Somatic Science™ is an orientation, not a set of techniques. The orientation is an affirmation that our reality is consciousness, the energetic intelligence that renders all circumstances neutral and ultimately benevolent.
The singular aim of this approach is the joy of being comfortable with oneself. This joy is not circumstantial but attitudinal; in other words it is independent of any observable conditions. Trauma is the single most important factor determining whether we are comfortable or uncomfortable with ourselves. Quite amazingly, trauma is also ignored by most therapeutic modalities. It is unwittingly reinforced in our society as conditioning due to its subliminal nature -its physiological basis in human survival and evolution.
Therapeutic Inquiry® investigates and heals the biological effects of the wounds of separation at the level of physiology.
Dialectical Inquiry® investigates and heals the cognitive effects of the wounds of separation at the level of consciousness (awareness).
In this joy there is no possibility of return to suffering. It is knowing that all is well right here & now, and that this is the essence of my existence. Quite simply, it is to be comfortable with oneself unconditionally.
Trauma is manifested in the human being as suffering caused by a discomfort with present-moment consciousness - now. This suffering manifests itself to conscious awareness of the body particularly through the functioning of the autonomic nervous system. This functioning becomes entrenched (chronic) over time through external conditioning, which reinforces neural networks and pathways within the central, peripheral and autonomic nervous systems. According to Peter Levine, the key conditions of trauma are only two: the experience of fear simultaneous with the experience of immobility.
The external conditioning for trauma is set into the organism by threatening circumstances which cause the organism to experience a sense of separation or fragmentation. This starts as a fragmentation of its own experience (i.e. different body parts manifesting dysfunction from the whole) and then from here and now within the perceived external environment (Nature) where all is well, always. The original wound conditioning is continuously reinforced by external agents, and later in childhood becomes set into a pattern of behavioral/mental characteristics.
Joy is to know oneself as the uninterrupted intelligence that is aware of writing and reading these words right here, right now. This is the ultimate comfort and safety beyond any circumstance.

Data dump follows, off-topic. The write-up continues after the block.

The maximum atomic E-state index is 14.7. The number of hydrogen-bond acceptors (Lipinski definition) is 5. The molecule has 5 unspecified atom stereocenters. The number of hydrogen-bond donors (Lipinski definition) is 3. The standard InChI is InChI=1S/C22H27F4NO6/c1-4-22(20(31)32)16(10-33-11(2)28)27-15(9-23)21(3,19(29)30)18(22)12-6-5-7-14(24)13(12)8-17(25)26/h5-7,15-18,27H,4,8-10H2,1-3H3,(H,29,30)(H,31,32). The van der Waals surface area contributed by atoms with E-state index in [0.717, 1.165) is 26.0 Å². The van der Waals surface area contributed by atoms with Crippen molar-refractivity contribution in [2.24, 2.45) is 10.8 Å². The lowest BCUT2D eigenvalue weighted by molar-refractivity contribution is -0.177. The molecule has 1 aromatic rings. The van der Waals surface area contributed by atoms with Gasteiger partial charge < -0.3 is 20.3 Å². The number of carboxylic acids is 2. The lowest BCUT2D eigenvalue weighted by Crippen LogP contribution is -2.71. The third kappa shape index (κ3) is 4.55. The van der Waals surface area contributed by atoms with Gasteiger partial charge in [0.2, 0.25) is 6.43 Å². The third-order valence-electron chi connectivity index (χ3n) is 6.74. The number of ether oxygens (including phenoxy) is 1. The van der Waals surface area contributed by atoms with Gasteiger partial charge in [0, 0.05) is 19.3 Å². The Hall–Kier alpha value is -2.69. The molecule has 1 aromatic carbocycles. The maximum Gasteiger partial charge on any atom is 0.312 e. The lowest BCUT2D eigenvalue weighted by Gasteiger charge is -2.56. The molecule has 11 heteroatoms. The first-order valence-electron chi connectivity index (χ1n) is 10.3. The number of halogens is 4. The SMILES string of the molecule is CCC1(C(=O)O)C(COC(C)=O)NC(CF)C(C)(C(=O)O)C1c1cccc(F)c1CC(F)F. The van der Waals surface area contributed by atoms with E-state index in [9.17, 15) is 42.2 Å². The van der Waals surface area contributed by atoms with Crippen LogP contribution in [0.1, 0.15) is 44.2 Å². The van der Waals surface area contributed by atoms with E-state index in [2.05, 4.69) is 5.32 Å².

We use interventions such as Therapeutic Inquiry® and Dialectical Inquiry® to disrupt and eventually undo external conditioning. This returns the experience of the human being into its rightful realm, as an ongoing experience occurring within consciousness. Watch the videos on this page to better understand these forms of inquiry.
Amphibians in the contemporary world
The apparent duality of the world, that is the bipolar world that we live in, is the simple result of the functional division between the two branches of the autonomic foundation of the central nervous system. This division is initially physiological and later becomes habituated (a pseudo psychological entity) as the child becomes more mature.
The two branches of the autonomic nervous system are the sympathetic and the parasympathetic.
The functioning of these two branches of the autonomic nervous system are so polarized and apparently in opposition to each other, that they create in the awareness of the individual an equally polarized and self-perpetuating projection of the world. This polarized functioning is controlled by an ancient neural mechanism inherited from amphibians more than 270 million years ago. This ancient mechanism has created a model of the world that seeks to mirror itself and its own dual functioning.
By supporting the evolutionarily perfect functioning of the system, we engage the polyvagal systems within the Vagus neural networks, which mediate between the sympathetic and parasympathetic branches of the autonomic nervous system in coordination with the cortical and limbic systems. This involves the respiratory diaphragm, the pelvic floor, the flow of cerebrospinal fluid along the entire spinal cord, the heart, lungs and pericardium and the vagal interfaces between them and the neural pathways in the face. It also enhances a health-promoting relationship between respiration and heart muscle tone-rhythm. This can allow for a smooth transition between autonomic states (self-regulation) while remaining aware of ourselves and our connection as consciousness to the body via the sensorimotor pathways.